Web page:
I have a grudging chanteuse crush on Kate Miller-Heidke:
Classically trained up the wazoo, this dainty blonde Aussie with golden pipes grew up and turned her back on the opera house in favor of becoming a pop star. It’s a bit difficult to explain why I like her so much. While her lyrics are sharp and hilarious, and I adore her voice, it’s impossible for me to actually sit through most of her songs. That slick, cloying, Dawson’s Creeky, top 40 adult contemporarybubblebathproduction treatment never fails to give me the green apple quickstep. Her website is arguably a ripoff of The Dresden Dolls‘. So far, she’s not doing anything Kate or Tori or Alison or Cyndi or Dolly hasn’t done better, or with more authenticity. But there’s a wit, warmth and mischief about her in her less affected moments that makes me sit up and take notice, and this morning, her Facebook piss-take “Are You Fucking Kidding Me?” has me laughing out loud.
I’d jump to watch her performing solo in some small, out-of-the-way piano bar.
The footage we’re watching aims to raise funds and support for The Tunnel, a documentary film project that could potentially solve one of America’s most notorious mysteries. Behind the wall in question may lie an overturned (but otherwise perfectly preserved) locomotive from the early 1800’s, as well as missing pages from the diary of John Wilkes Booth, naming all of the conspirators involved in Lincoln’s death. No one can know for sure unless The Tunnel’s production team is able to convince state and local officials to let them excavate, with the tape rolling. (No easy task, that.)
“At the heart of The Tunnel is a story that delves into mysteries, engineering feats, murders, and cover-ups. Some of the stories are completely true, some of them merely urban legends yet to be proven. Interviews with experts and modern day explorers will offer insight into the tantalizing traces of facts and fiction. There is no shortage of secret societies, bootleggers, pirates, mobsters, ghosts, and even Nazis in the Tunnel’s rich past and this story will shine new light on all the heinous details. One thing is certain – the tunnel is as much a physical place and place in history, as it is a doorway into a labyrinth of discovery.”
Tiny little hairs standing up on the back of your neck? Me too. Think it all sounds too juicy to be true? Maybe. Maybe not. Aren’t you dying to find out for certain? Put the word out. This is a film project worth supporting.*
No more meetings. Not one more. If you have to attend one more meeting today you’re going to scream. One more boring, monotonous PowerPoint presentation and you’re going to beat someone to death with their laptop. You’ll feel bad, sure; I mean, it wouldn’t be their fault necessarily, after all no one likes doing PowerPoint presentations — well, everyone except for Tim, that is, but he’s pretty fucking weird to begin with. I mean, remember that time when you walked into the break-room and he was standing there, whispering to the coffee machine and he didn’t even notice your presence because he was so intently whispering and so you cleared your throat and he finally realized there was another person in the room but he didn’t seem embarrassed or anything, just annoyed that someone had interrupted him, and he just sort of gave you a dirty, sideways glance which he kept trained on you for the endless seconds you spent deciding whether you really still wanted coffee, and until you finally backed out of the room at which point you could here him begin whispering again and you were fairly certain you heard your name and the word “whore”? Yeah, that was weird. — it’s just that, if you have to look at one more graph or here the word “actionable” again, you’re gonna snap.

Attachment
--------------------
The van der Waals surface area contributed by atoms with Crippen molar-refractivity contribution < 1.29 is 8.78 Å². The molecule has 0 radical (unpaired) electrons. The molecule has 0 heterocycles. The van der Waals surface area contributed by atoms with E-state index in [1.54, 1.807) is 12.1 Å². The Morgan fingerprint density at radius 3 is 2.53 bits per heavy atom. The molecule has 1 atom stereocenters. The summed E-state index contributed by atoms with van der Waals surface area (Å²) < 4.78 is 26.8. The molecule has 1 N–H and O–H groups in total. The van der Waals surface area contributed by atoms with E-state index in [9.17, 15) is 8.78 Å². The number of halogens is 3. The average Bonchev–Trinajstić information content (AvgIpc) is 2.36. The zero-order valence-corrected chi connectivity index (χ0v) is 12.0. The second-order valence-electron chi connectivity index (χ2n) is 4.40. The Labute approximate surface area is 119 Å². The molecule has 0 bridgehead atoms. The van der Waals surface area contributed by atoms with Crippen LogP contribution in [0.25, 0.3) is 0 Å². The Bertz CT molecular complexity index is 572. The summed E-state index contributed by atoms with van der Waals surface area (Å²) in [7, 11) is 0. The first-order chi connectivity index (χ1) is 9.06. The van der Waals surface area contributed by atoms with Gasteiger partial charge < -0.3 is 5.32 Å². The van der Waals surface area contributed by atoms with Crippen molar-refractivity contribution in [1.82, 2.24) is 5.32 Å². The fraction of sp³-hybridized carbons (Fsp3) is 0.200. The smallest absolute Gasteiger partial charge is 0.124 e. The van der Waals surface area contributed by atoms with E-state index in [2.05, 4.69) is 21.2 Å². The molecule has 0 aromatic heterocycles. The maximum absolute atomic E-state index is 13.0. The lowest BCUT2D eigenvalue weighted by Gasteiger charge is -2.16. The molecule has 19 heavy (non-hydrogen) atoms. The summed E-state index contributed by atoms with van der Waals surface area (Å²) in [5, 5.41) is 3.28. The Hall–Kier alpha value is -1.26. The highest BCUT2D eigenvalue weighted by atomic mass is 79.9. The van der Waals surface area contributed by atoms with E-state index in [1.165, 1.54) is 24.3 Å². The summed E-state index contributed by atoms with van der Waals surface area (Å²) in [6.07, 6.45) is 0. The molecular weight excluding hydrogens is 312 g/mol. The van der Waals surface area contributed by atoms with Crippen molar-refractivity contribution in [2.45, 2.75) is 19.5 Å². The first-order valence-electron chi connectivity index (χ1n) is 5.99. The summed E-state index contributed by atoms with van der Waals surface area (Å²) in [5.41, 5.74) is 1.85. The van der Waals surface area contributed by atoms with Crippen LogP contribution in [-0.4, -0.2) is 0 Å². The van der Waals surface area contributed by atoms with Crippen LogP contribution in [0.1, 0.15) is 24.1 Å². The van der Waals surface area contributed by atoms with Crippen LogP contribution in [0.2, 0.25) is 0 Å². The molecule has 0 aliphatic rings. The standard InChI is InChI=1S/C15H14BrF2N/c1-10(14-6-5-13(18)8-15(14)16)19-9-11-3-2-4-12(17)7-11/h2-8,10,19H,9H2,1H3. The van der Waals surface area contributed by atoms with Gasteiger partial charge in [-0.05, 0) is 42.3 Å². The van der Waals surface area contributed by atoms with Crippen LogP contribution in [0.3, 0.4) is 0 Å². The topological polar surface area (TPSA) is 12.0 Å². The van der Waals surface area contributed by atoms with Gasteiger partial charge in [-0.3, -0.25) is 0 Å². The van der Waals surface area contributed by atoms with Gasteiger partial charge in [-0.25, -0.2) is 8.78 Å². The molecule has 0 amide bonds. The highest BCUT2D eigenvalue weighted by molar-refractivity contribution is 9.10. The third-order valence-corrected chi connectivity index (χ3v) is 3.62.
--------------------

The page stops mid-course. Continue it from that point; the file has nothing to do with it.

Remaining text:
Well relax. Meetings are over for the day. It’s time to chill out, put aside those thoughts of murderous rage, and just wait for that sweet, sweet weekend to roll around. In the meantime, why don’t you take a load off. Take off your shoes, maybe plug in that lava lamp that you got from your secret Santa last Christmas, because now is the time for The Floyd. This week we have Classic Albums: Pink Floyd – The Making of “The Dark Side of the Moon” or, at least, the shorter version for television. Not much to say about this one. It’s the story behind one of the great rock albums of all time as told by Those Who Were There. Containing a bevy of interviews, demo reels, and old footage it’s a journey through the labyrinthine inner workings of manufacturing an album. Bonus clip at the end with an extended look at the single “Money”.
Unknown, ‘Civil War Veteran And His Wife’, hand-tinted collodion wet plate ambrotype, c1860s (via)
I don’t post vintage photos here very often (mostly because there are so many wonderful blogs devoted to them), but this one found over at Siege’s blog was too good to pass. You simply have to click here to see it in large format – there are so many incredible details! This looks like a still from a new movie – two talented actors, dressed expertly by a costume designer, captured by an in-demand photographer. But no; it’s a vintage ambrotype from the Civil War era.
Just look at them. If this image doesn’t inspire you to start spinning tales, I don’t know what will. What did he do for a living? Did he ever fall off a horse? Did he like doing magic card tricks? Was he allergic to bees? How did he meet his lady, so stylish with her ruffled bonnet and black leather gloves? Was their marriage passionate? Did she have a good singing voice? Did she hate going to church?
Tell me a story about them.
Update! This post is officially getting the Coilhouse tag “Misinformation,” because Siege has uncovered some new facts. “A TinEye search result led to Google led to a post on A Database that lists this as ‘Veteran of Waterloo with his Wife’ c1850s:
“Bruce Bernard saw this unusual photograph for sale at Christie’s in the 1970s. It appeared in the Sunday Times Magazine where he was picture editor and in his book Photodiscovery, he later tracked it down for the collection. The medal on the man indicates him as a veteran of Waterloo.”
The outlaw biker image is a break from the conformity that has taken over America since industrialization. My machined pizza cutters draw inspiration from chopper motorcycles and attempt to reclaim the mythology and economic usefulness of the American worker as patriarch; translating machine or functional object into flesh and blood. The outlaw as defiant nonconformist, as well as social outcast, parallels being an artist who makes functional objects and being an individual who takes pride in the power of invention and skill.